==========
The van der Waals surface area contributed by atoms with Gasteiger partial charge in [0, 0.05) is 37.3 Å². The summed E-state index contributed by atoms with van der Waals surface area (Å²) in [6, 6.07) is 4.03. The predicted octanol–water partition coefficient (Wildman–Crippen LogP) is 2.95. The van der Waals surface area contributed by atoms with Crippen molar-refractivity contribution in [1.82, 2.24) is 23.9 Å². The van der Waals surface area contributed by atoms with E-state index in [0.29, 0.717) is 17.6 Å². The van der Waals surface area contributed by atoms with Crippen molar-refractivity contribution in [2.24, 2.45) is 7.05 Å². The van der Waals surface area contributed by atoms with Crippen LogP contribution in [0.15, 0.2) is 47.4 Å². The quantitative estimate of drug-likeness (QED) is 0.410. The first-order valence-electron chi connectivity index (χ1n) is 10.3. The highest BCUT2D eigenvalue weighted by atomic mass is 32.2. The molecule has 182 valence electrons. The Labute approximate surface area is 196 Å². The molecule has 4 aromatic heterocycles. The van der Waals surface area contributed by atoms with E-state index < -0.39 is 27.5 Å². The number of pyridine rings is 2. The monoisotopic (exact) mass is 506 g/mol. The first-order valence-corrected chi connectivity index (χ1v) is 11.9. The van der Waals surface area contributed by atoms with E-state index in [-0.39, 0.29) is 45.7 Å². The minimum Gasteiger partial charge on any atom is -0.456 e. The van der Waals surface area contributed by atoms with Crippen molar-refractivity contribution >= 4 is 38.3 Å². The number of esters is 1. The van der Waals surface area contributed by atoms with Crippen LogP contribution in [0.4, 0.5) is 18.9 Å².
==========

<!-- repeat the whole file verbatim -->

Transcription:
The van der Waals surface area contributed by atoms with Gasteiger partial charge in [0, 0.05) is 37.3 Å². The summed E-state index contributed by atoms with van der Waals surface area (Å²) in [6, 6.07) is 4.03. The predicted octanol–water partition coefficient (Wildman–Crippen LogP) is 2.95. The van der Waals surface area contributed by atoms with Crippen molar-refractivity contribution in [1.82, 2.24) is 23.9 Å². The van der Waals surface area contributed by atoms with E-state index in [0.29, 0.717) is 17.6 Å². The van der Waals surface area contributed by atoms with Crippen molar-refractivity contribution in [2.24, 2.45) is 7.05 Å². The van der Waals surface area contributed by atoms with Crippen LogP contribution in [0.15, 0.2) is 47.4 Å². The quantitative estimate of drug-likeness (QED) is 0.410. The first-order valence-electron chi connectivity index (χ1n) is 10.3. The highest BCUT2D eigenvalue weighted by atomic mass is 32.2. The molecule has 182 valence electrons. The Labute approximate surface area is 196 Å². The molecule has 4 aromatic heterocycles. The van der Waals surface area contributed by atoms with E-state index < -0.39 is 27.5 Å². The number of pyridine rings is 2. The monoisotopic (exact) mass is 506 g/mol. The first-order valence-corrected chi connectivity index (χ1v) is 11.9. The van der Waals surface area contributed by atoms with E-state index in [-0.39, 0.29) is 45.7 Å². The minimum Gasteiger partial charge on any atom is -0.456 e. The van der Waals surface area contributed by atoms with Crippen molar-refractivity contribution >= 4 is 38.3 Å². The number of esters is 1. The van der Waals surface area contributed by atoms with Crippen LogP contribution in [0.4, 0.5) is 18.9 Å².